Model selection and analysis tools in response surface modeling of the process mean and variance
Griffiths, Kristi L.
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Product improvement is a serious issue facing industry today. And while response surface methods have been developed which address the process mean involved in improving the product there has been little research done on the process variability. Lack of quality in a product can be attributed to its inconsistency in performance thereby highlighting the need for a methodology which addresses process variability. The key to working with the process variability comes in the handling of the two types of factors which make up the product design: control and noise factors. Control factors can be fixed in both the lab setting and the real application. However, while the noise factors can be fixed in the lab setting, they are assumed to be random in the real application. A response-model can be created which models the response as a function of both the control and noise factors. This work introduces criteria for selecting an appropriate response-model which can be used to create accurate models for both the process mean and process variability. These two models can then be used to identify settings of the control factors which minimize process variability while maintaining an acceptable process mean. If the response-model is known, or at least well estimated, response surface methods can be extended to building various confidence regions related to the process variance. Among these are a confidence region on the location of minimum process variance and a confidence region on the ratio of the process variance to the error variance. It is easy to see the importance for research on the process variability and this work offers practical methods for improving the design of a product.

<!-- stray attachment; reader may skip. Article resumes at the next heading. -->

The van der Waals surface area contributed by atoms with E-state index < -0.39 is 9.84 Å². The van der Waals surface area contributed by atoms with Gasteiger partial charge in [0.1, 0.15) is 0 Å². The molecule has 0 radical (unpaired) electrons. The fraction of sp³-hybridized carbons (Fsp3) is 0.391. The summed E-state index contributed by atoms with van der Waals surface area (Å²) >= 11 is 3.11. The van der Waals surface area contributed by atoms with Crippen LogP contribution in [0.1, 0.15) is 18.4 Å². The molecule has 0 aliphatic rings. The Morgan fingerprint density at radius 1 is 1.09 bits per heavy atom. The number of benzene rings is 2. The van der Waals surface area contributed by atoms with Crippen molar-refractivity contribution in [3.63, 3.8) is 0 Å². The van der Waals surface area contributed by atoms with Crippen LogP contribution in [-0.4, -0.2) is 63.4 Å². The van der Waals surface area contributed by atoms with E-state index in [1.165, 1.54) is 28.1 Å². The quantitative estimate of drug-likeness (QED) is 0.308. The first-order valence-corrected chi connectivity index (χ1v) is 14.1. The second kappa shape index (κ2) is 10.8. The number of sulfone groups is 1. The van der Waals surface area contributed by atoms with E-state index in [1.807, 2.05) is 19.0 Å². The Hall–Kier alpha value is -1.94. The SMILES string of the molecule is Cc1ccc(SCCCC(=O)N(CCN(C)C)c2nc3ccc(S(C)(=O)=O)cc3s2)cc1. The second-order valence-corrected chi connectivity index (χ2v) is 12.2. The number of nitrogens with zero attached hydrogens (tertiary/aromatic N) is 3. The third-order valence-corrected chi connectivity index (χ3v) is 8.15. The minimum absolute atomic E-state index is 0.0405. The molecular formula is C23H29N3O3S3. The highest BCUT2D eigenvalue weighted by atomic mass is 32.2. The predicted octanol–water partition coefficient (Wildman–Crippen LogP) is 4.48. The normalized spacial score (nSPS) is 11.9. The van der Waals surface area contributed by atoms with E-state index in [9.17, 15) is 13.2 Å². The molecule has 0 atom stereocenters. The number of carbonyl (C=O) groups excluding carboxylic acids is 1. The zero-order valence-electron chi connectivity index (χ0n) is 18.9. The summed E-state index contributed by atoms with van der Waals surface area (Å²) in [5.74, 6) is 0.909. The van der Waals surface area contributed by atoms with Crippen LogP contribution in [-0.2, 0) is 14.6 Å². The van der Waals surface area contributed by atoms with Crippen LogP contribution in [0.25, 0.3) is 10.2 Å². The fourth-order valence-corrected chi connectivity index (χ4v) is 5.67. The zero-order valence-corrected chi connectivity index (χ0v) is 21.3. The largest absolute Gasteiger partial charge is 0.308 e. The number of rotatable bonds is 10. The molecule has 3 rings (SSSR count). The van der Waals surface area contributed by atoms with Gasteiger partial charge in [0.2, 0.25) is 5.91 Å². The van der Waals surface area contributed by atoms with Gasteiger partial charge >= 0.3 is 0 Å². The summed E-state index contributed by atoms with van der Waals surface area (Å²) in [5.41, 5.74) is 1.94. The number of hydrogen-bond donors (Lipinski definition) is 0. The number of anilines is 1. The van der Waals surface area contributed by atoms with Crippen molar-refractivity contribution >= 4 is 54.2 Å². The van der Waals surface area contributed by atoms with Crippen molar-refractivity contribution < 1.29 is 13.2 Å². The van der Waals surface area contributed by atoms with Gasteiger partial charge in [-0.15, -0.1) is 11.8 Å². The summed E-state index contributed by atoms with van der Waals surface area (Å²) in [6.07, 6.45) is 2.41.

- Doctoral Dissertations